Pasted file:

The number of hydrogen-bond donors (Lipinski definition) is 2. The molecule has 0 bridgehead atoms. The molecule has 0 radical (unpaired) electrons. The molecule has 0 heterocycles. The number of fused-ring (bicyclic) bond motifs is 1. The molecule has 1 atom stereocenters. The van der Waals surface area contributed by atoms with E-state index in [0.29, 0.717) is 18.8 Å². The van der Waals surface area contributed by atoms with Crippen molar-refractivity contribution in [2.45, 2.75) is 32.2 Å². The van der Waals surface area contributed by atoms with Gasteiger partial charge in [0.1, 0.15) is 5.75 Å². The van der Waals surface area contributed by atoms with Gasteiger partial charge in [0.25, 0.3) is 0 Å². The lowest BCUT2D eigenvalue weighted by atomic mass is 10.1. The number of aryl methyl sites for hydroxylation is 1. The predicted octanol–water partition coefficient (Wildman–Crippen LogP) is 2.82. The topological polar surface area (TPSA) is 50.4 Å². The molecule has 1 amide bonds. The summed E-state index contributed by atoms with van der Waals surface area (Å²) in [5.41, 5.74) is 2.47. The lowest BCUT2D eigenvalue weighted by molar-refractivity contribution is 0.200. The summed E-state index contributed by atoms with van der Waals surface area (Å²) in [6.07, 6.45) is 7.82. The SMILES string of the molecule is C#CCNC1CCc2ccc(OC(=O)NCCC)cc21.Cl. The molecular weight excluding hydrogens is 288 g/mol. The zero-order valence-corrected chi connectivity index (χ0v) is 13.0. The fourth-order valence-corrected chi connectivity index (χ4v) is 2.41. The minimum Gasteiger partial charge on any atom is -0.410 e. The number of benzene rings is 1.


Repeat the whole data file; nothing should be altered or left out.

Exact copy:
The number of hydrogen-bond donors (Lipinski definition) is 2. The molecule has 0 bridgehead atoms. The molecule has 0 radical (unpaired) electrons. The molecule has 0 heterocycles. The number of fused-ring (bicyclic) bond motifs is 1. The molecule has 1 atom stereocenters. The van der Waals surface area contributed by atoms with E-state index in [0.29, 0.717) is 18.8 Å². The van der Waals surface area contributed by atoms with Crippen molar-refractivity contribution in [2.45, 2.75) is 32.2 Å². The van der Waals surface area contributed by atoms with Gasteiger partial charge in [0.1, 0.15) is 5.75 Å². The van der Waals surface area contributed by atoms with Gasteiger partial charge in [0.25, 0.3) is 0 Å². The lowest BCUT2D eigenvalue weighted by atomic mass is 10.1. The number of aryl methyl sites for hydroxylation is 1. The predicted octanol–water partition coefficient (Wildman–Crippen LogP) is 2.82. The topological polar surface area (TPSA) is 50.4 Å². The molecule has 1 amide bonds. The summed E-state index contributed by atoms with van der Waals surface area (Å²) in [5.41, 5.74) is 2.47. The lowest BCUT2D eigenvalue weighted by molar-refractivity contribution is 0.200. The summed E-state index contributed by atoms with van der Waals surface area (Å²) in [6.07, 6.45) is 7.82. The SMILES string of the molecule is C#CCNC1CCc2ccc(OC(=O)NCCC)cc21.Cl. The molecular weight excluding hydrogens is 288 g/mol. The zero-order valence-corrected chi connectivity index (χ0v) is 13.0. The fourth-order valence-corrected chi connectivity index (χ4v) is 2.41. The minimum Gasteiger partial charge on any atom is -0.410 e. The number of benzene rings is 1.